What are you supposed to do when you can tell that the school your kids are in isn’t exactly what you’d like a school to be like? Not everyone has the luxury of just moving kids from school to school just because they don’t like it. I am thankful that our constant nomadic lifestyle let’s me make drastic decisions like taking the kids out of school and doing a year of homeschooling before moving on to the next country. The road of decisions getting here wasn’t exactly easy though.
Basically, we’ve taken the kids out of school and I’ve given up my free time so I can homeschool them as best I can. Everyone gets up later now and I admit it take lots of patience to get them interested in anything but I’m trying and I hope the decision was a good one. Whenever I think of the teachers notebook slapping my son, it becomes completely worth it
For about a year I managed to get up before 6 am to wrangle my kids out of bed, into uniforms and every day was tougher than the next. It was hard for me to hear the little one cry every day about not wanting to go and how much she hated it. The older one put up with the daily routine but grew to also hate it. We all ended up hating it.
I obviously put up with it because well, school life is like that right? You get up unwillingly and go to school and go on with your life. But something just wasn’t clicking.
When we were in Bali they loved their school. The little one was allowed to go in pyjamas with the uniform in her bag and the teacher would dress her nicely and even braid her hair into “elsa” braids. My son has always been rambunctious but not once did they notebook slap him across the head there.
The year they spent in the Cambridge style school here in Colombo could have easily been a torture for them and I was telling them to suck it up because I needed my space.
Insert the mom guilt.
Those five free hours in the morning were mine, all mine and no one else’s! But things just kept getting worse. My daughter was constantly picked on by a little boy, every single day and the teacher took months to finally intervene. She was miserable and her only friends would switch to Sinhalese at any time, leaving her out of conversations.
The first day I took the kids to that school, it had me wondering; a first grade teacher was yelling at the top of her lungs about rules while the kids sat as still as possible in their seats in a room way too hot for comfort. I sort of brushed if off because it was the end of the school year, but later I feel bad that my kids had to put up with these teachers for a whole year.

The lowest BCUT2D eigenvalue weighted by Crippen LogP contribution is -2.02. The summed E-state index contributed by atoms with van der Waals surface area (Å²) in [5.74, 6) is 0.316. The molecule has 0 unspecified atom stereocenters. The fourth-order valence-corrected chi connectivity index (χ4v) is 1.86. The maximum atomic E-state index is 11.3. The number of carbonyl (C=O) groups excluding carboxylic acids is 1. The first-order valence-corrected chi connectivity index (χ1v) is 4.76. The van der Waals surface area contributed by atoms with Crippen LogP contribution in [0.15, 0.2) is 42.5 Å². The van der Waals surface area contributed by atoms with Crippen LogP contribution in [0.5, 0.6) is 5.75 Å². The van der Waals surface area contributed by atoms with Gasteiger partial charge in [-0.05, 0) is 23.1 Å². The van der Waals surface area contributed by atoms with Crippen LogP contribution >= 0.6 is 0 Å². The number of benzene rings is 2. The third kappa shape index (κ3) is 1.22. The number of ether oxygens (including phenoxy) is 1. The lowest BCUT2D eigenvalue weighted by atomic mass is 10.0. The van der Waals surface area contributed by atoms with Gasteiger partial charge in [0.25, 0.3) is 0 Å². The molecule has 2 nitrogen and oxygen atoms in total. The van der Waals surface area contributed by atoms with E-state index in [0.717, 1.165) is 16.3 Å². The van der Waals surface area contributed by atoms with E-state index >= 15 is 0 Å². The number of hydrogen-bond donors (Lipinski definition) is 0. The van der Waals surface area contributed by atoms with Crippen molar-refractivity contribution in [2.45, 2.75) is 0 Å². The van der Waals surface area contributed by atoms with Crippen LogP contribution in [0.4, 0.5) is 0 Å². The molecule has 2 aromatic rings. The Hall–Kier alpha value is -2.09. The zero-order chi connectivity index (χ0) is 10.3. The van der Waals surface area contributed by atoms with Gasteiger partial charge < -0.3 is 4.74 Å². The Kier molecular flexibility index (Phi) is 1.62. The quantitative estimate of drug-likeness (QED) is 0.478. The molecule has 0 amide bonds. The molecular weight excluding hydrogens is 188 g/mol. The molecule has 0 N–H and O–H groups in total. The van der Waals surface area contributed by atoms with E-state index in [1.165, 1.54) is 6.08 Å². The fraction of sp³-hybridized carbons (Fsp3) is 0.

I can’t tell you if the teachers are bad or just have had too much, they were nice sometimes and horrible other times. My son got notebook slapped quite a few times because he was tired of writing. My daughter was told to put her head down if she didn’t want to work. She wasn’t given other choices, like coloring or puzzle building. She was four.
Are all “academic style” schools like this now?
Forcing four year olds to write and read by the time they are five?
So, I took them out of school completely. I sent an email to the school which they never answered back, not even with a “bye bye it was nice to have you here”, nothing. Good Riddance, I say.
We are Expat Homeschoolers once again.
My son has come to hate the art of writing but he loves making up stories, my daughter says “no pencils allowed” everyday and I have to figure out other things to do with her. She will trace letters but won’t let me tell them what they are. She still can’t count to ten properly but you know what? I doesn’t matter, she will learn eventually. I have a feeling one year in that school has left a bit of a mark that now I have to erase.
I’ve lost those five free hours that I used to have but at least my kids aren’t being forced to spend their day in a hot uncomfortable room being picked on for being different and made to work incessantly with a fear of notebook slaps!
How do you feel about your kids’ school? Do you ever just want to take them out and do the schooling yourself? I know I have the luxury of doing something like that, and I am thankful to be able to.